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Your iced cake should be between 3 1/2" to 4" tall.  To accomplish this, use pans that are 2" deep with straight sides.  You can use cake mixes, but keep in mind that boxed mixes may not result in a firm enough cake to support the weight of heavy icing (especially fondant).  Popular boxed mixes will yield approximately 5 1/2 cups of batter. 

Pans should be at room temperature.  Prepare the pans by brushing the bottom and sides with pan coating.  Fill pans 2/3 full.

To bake layers more evenly and moist, you can use pan strips around the outside of your pans.  These can be purchased, or you can make your own.  To make these strips, cut terrycloth toweling into strips 2" wide and long enough to wrap around the pan.  Soak the strip with water then squeeze out the excess.  Wrap the damp toweling around the outside of the pan and secure it in place with a pin.

Bake layers according to directions, then let cool 10 minutes in the pan before turning out onto a rack.  If the layer is humped, slice off the hump (crown) before turning the layer out.  Always support the layers with a cake board or rack when turning over to avoid cracking the layer.  Note:  Cracked, and severely humped layers are the result of poor baking.

Cool layers completely on a rack before assembling.

Cake layers must be perfectly level before assembling.  There are several methods for leveling a cake.  Here are a few options:

1.  Place the cooled cake back in the pan.  Using the rim of the pan as a guide, slice off the crown with a long serrated knife.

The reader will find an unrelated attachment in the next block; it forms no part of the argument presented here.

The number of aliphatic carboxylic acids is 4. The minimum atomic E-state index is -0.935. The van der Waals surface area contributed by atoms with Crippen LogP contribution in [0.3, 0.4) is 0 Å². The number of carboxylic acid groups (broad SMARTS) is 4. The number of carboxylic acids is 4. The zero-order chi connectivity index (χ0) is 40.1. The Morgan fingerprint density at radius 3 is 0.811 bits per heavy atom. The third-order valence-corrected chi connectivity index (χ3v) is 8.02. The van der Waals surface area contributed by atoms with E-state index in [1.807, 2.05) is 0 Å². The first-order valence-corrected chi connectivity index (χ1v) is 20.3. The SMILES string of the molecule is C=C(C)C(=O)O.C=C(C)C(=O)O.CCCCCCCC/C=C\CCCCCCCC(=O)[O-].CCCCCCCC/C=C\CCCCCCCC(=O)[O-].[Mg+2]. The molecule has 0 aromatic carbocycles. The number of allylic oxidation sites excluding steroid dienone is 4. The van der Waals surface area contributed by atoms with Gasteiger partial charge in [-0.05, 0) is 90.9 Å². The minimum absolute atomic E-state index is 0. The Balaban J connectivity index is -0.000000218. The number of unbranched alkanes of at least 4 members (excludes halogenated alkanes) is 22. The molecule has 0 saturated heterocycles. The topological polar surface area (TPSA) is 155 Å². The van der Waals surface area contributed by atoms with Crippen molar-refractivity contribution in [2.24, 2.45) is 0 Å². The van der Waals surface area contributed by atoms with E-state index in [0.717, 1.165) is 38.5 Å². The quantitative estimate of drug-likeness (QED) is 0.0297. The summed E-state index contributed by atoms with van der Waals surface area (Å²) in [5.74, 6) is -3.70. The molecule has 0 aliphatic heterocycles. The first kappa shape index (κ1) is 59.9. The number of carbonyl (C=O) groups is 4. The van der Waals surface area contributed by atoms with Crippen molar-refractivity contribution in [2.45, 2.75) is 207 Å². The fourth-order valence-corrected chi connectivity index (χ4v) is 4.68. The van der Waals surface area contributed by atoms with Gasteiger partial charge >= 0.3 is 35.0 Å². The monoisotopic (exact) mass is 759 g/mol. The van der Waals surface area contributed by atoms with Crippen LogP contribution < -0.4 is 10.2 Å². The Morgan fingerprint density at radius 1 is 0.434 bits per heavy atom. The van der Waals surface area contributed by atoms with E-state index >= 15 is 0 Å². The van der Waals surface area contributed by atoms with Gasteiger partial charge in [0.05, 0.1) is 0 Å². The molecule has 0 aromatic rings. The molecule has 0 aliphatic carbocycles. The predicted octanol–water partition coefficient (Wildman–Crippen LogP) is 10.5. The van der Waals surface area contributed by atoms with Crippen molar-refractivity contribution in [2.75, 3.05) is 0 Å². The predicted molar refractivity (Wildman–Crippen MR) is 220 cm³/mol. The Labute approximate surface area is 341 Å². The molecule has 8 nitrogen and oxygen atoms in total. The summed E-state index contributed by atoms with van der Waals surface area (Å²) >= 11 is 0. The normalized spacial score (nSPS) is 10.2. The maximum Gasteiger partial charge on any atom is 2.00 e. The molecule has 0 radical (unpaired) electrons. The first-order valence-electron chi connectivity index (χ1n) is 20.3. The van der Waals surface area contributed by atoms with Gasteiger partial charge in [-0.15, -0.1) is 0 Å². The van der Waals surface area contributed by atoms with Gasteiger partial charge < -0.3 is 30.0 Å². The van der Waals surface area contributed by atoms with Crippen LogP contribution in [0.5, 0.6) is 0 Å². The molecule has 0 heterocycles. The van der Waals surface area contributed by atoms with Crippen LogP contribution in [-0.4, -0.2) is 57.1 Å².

2.  Unflavored, unwaxed dental floss works great.  Hold the floss taught across the top edge of the cake pan, and cut through the cake using a sawing motion.

3.  Use a cake leveler set at the desired height.  Keep the legs of the leveler on the work surface, and guide the cutting blade (or wire) through the cake.  

4.  Place the layer on a cake board, then place the board on a turntable.  Slowly rotate the turntable while using a long, serrated knife, in a sawing motion to remove the crown.  This method is more difficult since you will need to keep the knife perfectly level as you cut. 

A smoothly iced cake is the "canvas" for your decorations.  Since it is going to have a major impact on the finished cake, it is a technique worth perfecting.  While you practice icing cakes, keep this important tip in mind:  Always keep the spatula on the icing!  Push the icing in front of the spatula, and never touch the surface of the cake with it.  This will keep crumbs from getting in the icing. 

Spatula Method
After the crumb coating has set, spread a generous amount of icing on the center of the cake top.  Use an icing spatula to spread and push the icing toward the edges.  Use long, firm strokes to smooth and level the icing.  Remove any excess with the spatula. 

Next, cover the sides with icing.  Smooth the sides by holding the spatula upright with the edge of the spatula against the side of the cake.  Slowly rotate the turntable without lifting the spatula from the cake surface.  Remove excess icing with the spatula and repeat until the sides are smooth.